Mark N. Katz
Mark N. Katz

After Nasser helped them do this successfully, he and the Syrian Baathists fell out, and Syria withdrew from their union (officially the United Arab Republic) in 1961. Moscow restored ties with Damascus, but during the 1960s and early 1970s had much closer relations with Egypt, which had allowed the Soviet Union to build up military and naval facilities there.

Soviet-Syrian relations improved after Nasser's successor, Sadat, switched Egypt from being a Soviet ally to being an American one, and even made a separate peace with Israel. Moscow was also grateful to Syria for being one of the few Muslim states that did not condemn the USSR for invading and occupying Afghanistan.

Nevertheless, Moscow and Damascus disagreed on several issues. Although the USSR supplied arms to Syria, Damascus complained that America supplied better ones to Israel, and that this allowed Israel to best Syria on the numerous occasions when their forces clashed. Moscow responded by saying there was nothing wrong with the quality of Soviet weapons; it was the quality of the Syrian personnel operating them that was deficient.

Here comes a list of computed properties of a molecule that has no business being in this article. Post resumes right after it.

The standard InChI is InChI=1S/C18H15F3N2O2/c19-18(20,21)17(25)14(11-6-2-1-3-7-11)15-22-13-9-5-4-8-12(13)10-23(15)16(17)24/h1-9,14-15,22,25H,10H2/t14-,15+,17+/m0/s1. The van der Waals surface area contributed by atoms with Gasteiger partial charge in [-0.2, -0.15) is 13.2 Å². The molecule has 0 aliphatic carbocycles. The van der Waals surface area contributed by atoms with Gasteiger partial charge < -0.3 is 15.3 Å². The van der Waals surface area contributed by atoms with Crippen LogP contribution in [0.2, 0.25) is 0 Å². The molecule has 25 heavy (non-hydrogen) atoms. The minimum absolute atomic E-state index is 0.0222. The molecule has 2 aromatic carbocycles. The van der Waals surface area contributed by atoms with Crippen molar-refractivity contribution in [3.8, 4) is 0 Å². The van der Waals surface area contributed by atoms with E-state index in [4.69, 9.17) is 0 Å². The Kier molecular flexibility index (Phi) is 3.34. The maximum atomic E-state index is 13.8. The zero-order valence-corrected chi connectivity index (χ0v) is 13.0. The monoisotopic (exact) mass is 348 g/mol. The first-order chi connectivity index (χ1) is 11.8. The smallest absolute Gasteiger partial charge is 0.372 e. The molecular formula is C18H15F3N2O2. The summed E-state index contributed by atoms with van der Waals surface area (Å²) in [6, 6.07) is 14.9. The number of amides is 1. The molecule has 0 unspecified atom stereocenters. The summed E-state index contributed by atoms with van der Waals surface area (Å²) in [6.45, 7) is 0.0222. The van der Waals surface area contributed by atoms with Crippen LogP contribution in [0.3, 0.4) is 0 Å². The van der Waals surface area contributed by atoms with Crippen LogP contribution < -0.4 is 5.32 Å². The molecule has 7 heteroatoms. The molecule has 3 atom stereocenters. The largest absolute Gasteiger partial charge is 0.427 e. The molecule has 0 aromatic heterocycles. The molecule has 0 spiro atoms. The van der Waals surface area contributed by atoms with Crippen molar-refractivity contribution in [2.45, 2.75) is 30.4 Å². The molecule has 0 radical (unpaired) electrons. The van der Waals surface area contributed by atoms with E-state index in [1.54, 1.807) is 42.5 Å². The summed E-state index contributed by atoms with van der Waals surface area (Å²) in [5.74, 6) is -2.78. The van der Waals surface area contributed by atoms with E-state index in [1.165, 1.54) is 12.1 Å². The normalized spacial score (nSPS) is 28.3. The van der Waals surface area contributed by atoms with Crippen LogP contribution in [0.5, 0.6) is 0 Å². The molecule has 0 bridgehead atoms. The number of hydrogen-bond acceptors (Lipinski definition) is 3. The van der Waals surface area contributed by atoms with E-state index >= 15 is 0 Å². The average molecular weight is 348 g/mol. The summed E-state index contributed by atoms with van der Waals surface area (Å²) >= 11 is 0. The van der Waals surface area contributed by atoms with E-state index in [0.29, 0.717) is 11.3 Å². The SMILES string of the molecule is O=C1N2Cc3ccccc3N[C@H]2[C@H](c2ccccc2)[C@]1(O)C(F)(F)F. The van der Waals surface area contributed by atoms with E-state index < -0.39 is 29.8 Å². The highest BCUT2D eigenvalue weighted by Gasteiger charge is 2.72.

While it broke diplomatic relations with Israel during the June 1967 Arab-Israeli War, the Soviet Union at least recognized Israel's right to exist. Syria, by contrast, did not. As a result, Syria did not cooperate even with Soviet-sponsored Arab-Israeli peace initiatives.

In addition, Moscow was not pleased about Syria's intervention in Lebanon's long civil war beginning in the mid-1970's. Moscow and Damascus often found themselves supporting different factions during it. Further, while Moscow (and many Western states) supported Iraq during the 1980-88 Iran-Iraq War, Syria -- practically alone among Arab states -- supported Iran.